enriching-section operating line can be plotted by the point x0 = 0.93 = ylt and the intercept x = 0 at DxD xD 0.93 4 4- 1 = 0.186 +1 The stripning-section operating line is a straight line from the intersection of the enriching line and the i-line to the point xB = 0.0219 = -js. The stages may be stepped off from xB or xD. Since no information on the reboiler and condenser is available, neither is assumed to contribute to the separation. There are 9.5 stages in the stripping section and 7.5 stages in the enriching section. of the operating lines first intersects the equilibrium curve. For ideal mixtures this occurs at the feed, but in other cases it may occur at any point between xE and xD, as shown in Figure 7.6. At total reflux, the slope of the operating lines becomes 1.0, and they coincide with the diagonal. The minimum number of stages required can be determined by stepping off stages from xD to xB between the equilibrium curve and the diagonal, as shown in Figure 7.7. Calculation of Intermediate Streams. The reasoning used in calculating intermediate streams on the equilibrium xy diagram is the same as that used on ihe three-variable diagrams considered in Chapter 6. The addition or removal of a stream changes the L- and F-phase flow rates and results in a new operating line. Two methods are available for locating the new operating line in the intermediate section of the cascade shown in Figure 6.13. The i-iine for the intermediate stream may be plotted regardless of whether the stream is a product or a feed. If,the top reflux ratio is given, the upper operating line

0 0.20 0.40 0.50 0.6 0.80 1. 0 0 zF = 0.35 SOLUTION. An x-y diagram (Figure 7.5) is drawn for '.- 1- 2 Slope of the i-line = j = 1 2 1
*D

= 0-*>
b

f = 4.0
4 = -=0.8

## Slope of the enriching operating lin LD L+D

To find xB: Basis: 100 lb moles feed Moles a in feed = 35 Moles a in distillate = (35)(0.96) = 33.6 Moles a in bottoms = 1.4 Total moles in distillate = 33.6/0.93 = 36.1 Total moles in bottoms = 100 - 36.1 = 63.9 1.4 Therefore, ^=619 =0.0219 The enriching-section operating line is located by the point xD = 0.93 = and the slope = 0.8. Alternatively, the Operating Variables. As the reflux ratio is reduced, the slope of the enrichingsection operating line decreases until one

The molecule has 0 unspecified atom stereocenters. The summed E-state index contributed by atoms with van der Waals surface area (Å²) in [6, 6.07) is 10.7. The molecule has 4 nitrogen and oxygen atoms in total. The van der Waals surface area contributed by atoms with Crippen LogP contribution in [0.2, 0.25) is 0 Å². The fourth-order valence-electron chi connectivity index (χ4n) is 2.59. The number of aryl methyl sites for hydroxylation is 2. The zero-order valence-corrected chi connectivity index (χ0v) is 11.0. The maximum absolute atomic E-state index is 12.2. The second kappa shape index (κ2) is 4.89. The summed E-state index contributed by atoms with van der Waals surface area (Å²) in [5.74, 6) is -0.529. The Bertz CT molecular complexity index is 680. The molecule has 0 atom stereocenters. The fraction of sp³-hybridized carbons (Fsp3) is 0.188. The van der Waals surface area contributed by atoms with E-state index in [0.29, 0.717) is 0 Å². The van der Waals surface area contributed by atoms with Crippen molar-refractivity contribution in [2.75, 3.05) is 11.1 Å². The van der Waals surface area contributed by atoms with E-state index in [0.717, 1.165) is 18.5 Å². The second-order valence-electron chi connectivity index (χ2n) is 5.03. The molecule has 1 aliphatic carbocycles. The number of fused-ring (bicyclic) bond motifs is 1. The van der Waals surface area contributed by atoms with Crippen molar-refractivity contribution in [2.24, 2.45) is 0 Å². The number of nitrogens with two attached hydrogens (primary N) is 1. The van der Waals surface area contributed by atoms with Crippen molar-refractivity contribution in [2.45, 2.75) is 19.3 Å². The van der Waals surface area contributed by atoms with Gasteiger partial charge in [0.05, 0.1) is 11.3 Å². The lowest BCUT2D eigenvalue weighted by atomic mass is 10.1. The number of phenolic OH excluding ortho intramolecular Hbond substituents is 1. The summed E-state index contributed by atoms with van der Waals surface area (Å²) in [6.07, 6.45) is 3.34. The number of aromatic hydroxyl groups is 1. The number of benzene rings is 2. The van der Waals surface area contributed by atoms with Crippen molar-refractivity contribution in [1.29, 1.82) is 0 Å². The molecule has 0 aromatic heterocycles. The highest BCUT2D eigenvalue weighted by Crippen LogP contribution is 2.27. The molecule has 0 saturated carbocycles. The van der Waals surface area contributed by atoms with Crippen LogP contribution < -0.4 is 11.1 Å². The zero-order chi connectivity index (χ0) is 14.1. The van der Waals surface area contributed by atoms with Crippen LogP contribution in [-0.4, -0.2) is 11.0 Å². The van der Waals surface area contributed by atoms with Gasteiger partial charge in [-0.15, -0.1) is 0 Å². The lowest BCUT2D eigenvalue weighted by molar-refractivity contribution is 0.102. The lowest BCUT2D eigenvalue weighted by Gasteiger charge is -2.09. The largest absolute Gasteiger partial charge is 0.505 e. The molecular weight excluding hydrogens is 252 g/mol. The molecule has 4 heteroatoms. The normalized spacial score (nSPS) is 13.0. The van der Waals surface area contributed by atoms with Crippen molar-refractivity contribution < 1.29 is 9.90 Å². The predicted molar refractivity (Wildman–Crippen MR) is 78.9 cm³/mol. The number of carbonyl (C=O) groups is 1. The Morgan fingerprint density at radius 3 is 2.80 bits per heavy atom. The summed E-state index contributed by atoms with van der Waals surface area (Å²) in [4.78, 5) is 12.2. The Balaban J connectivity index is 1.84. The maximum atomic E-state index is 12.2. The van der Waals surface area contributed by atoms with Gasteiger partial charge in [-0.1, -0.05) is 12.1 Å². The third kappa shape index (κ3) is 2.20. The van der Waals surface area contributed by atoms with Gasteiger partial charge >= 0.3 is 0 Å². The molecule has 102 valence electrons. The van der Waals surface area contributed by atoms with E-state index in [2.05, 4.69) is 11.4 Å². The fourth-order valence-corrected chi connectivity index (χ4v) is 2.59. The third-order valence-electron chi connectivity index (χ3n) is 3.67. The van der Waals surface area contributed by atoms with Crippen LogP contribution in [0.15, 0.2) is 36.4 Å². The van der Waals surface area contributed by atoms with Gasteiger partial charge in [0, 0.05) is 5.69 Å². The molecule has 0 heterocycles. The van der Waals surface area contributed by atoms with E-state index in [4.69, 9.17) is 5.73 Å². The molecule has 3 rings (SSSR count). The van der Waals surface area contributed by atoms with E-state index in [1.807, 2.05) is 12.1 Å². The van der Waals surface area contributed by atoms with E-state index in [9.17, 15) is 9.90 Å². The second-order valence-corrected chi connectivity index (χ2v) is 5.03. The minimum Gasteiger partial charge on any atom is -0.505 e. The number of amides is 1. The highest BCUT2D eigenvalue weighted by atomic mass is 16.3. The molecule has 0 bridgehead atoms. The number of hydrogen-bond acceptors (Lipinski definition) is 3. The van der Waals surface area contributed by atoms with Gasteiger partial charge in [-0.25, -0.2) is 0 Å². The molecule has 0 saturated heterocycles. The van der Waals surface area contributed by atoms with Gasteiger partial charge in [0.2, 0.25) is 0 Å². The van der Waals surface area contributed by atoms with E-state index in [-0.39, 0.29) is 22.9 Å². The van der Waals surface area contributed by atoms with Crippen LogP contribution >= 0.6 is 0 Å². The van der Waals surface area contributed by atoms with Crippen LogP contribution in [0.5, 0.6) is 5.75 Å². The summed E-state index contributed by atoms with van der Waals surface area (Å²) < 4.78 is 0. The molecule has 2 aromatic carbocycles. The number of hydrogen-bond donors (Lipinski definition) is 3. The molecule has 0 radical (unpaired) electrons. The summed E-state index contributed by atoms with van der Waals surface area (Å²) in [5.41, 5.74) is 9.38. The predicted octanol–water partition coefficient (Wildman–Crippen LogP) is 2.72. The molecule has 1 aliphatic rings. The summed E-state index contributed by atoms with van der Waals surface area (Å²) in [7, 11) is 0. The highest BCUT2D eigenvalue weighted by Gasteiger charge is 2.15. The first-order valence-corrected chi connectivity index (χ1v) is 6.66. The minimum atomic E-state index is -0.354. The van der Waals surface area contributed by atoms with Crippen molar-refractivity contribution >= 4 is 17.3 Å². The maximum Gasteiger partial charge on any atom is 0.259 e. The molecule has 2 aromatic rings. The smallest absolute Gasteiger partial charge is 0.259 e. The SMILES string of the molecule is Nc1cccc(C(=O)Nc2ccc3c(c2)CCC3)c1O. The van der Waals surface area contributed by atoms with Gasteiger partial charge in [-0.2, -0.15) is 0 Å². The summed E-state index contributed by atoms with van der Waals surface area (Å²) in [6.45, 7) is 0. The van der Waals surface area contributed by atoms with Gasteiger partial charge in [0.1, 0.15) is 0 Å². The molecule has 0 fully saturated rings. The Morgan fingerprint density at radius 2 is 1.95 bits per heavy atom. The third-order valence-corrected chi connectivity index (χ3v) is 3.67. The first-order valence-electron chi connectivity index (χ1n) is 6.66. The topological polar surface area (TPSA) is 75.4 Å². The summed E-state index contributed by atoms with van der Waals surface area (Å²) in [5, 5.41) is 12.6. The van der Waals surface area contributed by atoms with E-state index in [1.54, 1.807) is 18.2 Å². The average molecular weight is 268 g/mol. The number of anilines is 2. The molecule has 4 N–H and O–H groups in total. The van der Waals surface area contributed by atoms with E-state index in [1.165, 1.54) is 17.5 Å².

## 73 SPECIAL CASES IN STAGE OPERATIONS: SIMPLIFIED CALCULATION

METHODS

may be drawn from xD to the intersection with the /-line for the intermediate stream. The operating line is continued beyond the intersection but now at a new slope corrected for the addition or removal of the intermediate stream. The intermediate operating line intersects the /-line for the feed, changes siope, and continues to xB. In this case only one intermediate stream was present. In general, any number may be calculated as outlined. The second method of calculation is by defining a fictitious feed (2), which is the algebraic sum of the feed (F) and the intermediate stream (/). This is shown in Figure 7.8. First the three /'-lines are plotted. That for the fictitious feed is calculated from the properties of the two component streams. The slope of the enriching-section operating line is usually set by fixing the top reflux ratio. Th's operating line is drawn in and continued until it intersects the /'-line for the fictitious feed (). The stripping-section operating line is then located by drawing a straight line from this intersection to x B = y. However, the enriching operating line has physical significance only until / is added and the stripping opeiating line is valid only from xB to tne /'-line for the feed. The operating line between the F and / /'-lines is easily located by the straight line connecting the intersections of the /lines with the stripping and enriching operating lines, as shown. This method may be extended to multiple intermediate streams, but it then is less convenient than the first method outlined. Interrelation between the Concepts of an Operating Line and a Delta Point. Although calculation on the ecuilibrium xy diagram is most advantageous when straight operating lines occur, the method may be applied to cases of curved operating lines. Curved operating lines result when the assumptions made earlier in this ehapter do not hold. For example, a

// V / z (fictitious feed)
1/ /

i //
Xa

Figure 7.7. Determination of minimum stages at variation in total reflux. overflow the molar

in distillation caused by nonconstar.t latent heats of vaporization or significant sensible-heat changes world give a variable slope to the operating lines. Similarly, in liquid extraction a variable